Water resources are taken for granted in many parts of the United States, but the drought of 2012 and increasingly unpredictable rainfall in many parts of the country since then are making communities rethink their water use and resources, whether they have too little or too much.This was the focus of the session, When It Rains, It Pours (Or Not), presented at the 6th annual Growing Sustainable Communities Conference, held recently in Dubuque, Iowa.
  26. Bike-Share and Car-Share Programs Reduce VMTs

    Kids everywhere are taught at an early age that sharing is the right thing to do, but as we grow up not many of us think about sharing our bikes or cars.Two representatives from Midwestern college towns shared their thoughts about planning and funding bike- and car-sharing programs to help reduce vehicle miles traveled in their communities.
  27. Gaining Authentic Stakeholder Input

    Propose a sustainability initiative, ask for input, and you'll certainly hear from some people. But, how can you be sure you're hearing from all the “right” people?People who want to change things may miss the opportunity to hear important voices, Stephen Sykes told attendees at the 6th annual Growing Sustainable Communities Conference held recently in Dubuque, Iowa. And two-way communication can lead to surprising changes on both sides of the table.
  28. Greening Your Electronics

    Computers have transformed our lives at home and in our workplaces, but they've also introduced a dizzying array of difficult decisions. From the non-recycled plastic of a copier to the mercury in a battery, tradeoffs come with each electronic device.How do you make good choices? How do you reward manufacturers who support your values, and avoid those that don't?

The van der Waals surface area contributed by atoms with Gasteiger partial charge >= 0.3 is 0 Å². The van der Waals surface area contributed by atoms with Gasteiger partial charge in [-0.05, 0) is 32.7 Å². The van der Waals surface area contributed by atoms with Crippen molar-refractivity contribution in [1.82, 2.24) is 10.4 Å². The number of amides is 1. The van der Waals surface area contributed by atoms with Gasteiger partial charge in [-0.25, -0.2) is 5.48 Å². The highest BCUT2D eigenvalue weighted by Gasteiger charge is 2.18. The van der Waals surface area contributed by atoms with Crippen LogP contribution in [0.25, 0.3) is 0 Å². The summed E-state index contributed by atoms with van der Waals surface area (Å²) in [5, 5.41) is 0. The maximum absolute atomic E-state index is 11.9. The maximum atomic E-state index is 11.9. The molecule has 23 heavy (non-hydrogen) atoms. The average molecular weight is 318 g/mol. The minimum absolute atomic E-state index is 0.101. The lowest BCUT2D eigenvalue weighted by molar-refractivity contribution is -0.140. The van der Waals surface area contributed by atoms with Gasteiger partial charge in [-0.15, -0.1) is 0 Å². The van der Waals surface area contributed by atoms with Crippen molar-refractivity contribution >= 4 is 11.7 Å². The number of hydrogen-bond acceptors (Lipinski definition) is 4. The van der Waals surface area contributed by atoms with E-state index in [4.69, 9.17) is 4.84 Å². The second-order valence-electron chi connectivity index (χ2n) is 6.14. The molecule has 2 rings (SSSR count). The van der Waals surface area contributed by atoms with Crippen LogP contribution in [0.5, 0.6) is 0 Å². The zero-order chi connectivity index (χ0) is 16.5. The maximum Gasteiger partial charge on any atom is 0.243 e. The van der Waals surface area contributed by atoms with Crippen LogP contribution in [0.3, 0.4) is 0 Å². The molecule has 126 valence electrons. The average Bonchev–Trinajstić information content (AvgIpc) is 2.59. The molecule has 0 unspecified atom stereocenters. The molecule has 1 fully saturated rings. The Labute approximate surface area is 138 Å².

29. Head and Heart: Gaining Support For Sustainability

    Making a personal commitment to sustainability is simple, but there's only so much that even the most dedicated hybrid-driving recycler can accomplish alone. And trying to get a workplace or a community behind sustainability efforts can feel like an uphill battle.The key, according to presenters at the 6th annual Growing Sustainable Communities Conference, held recently in Dubuque, Iowa, is to involve both the heart and the mind -- by presenting a plan rooted in personal values and supported by sound business research.
  30. Climate Change Tops Iowa State Senator's Agenda

    Take a look behind today’s headlines and you’ll see how many current events are rooted in climate change. Massive wildfires in California. “Biblical” rains in Colorado. Electrical fires traced back to Super Storm Sandy destroying the New Jersey boardwalk, again. And, as Iowa State Senator Rob Hogg further suggests, civil unrest in places like Egypt and Syria, where drought has caused food shortages leading to societal upheavals.Hogg, 46, represents Iowa's 19th District. A Democrat, he served in the House from 2003 to 2007 and the Senate since 2007. Hogg grew up in Iowa and earned a law degree in Minnesota.
  31. Water Supplies Threatened by Legacy of Acid Rain

    Millbrook, NY – Human activities are changing the water chemistry of many streams and rivers in the Eastern U.S., with consequences for water supplies and aquatic life, so reports a new study in the journal Environmental Science and Technology.In the first survey of its kind, researchers looked at long-term alkalinity trends in 97 streams and rivers from Florida to New Hampshire. Sites ranged from small headwater streams to some of the nation’s largest rivers. Over the past 25 to 60 years, two-thirds have become significantly more alkaline.
  32. Deconstruction Industry Begins to Gain Traction

    What do hair nets, stained glass and cookie dough have in common?This is not the beginning of a bad joke. They are all items that are currently listed on the Iowa Waste Exchange (IWE), an online database of free, unwanted materials placed up for grabs by businesses and individuals rather than hauled off to landfills. Since its establishment in 1990, the IWE has kept millions of pounds of waste out of Iowa landfills and saved, by its own estimate, $77 million by designating items for reuse.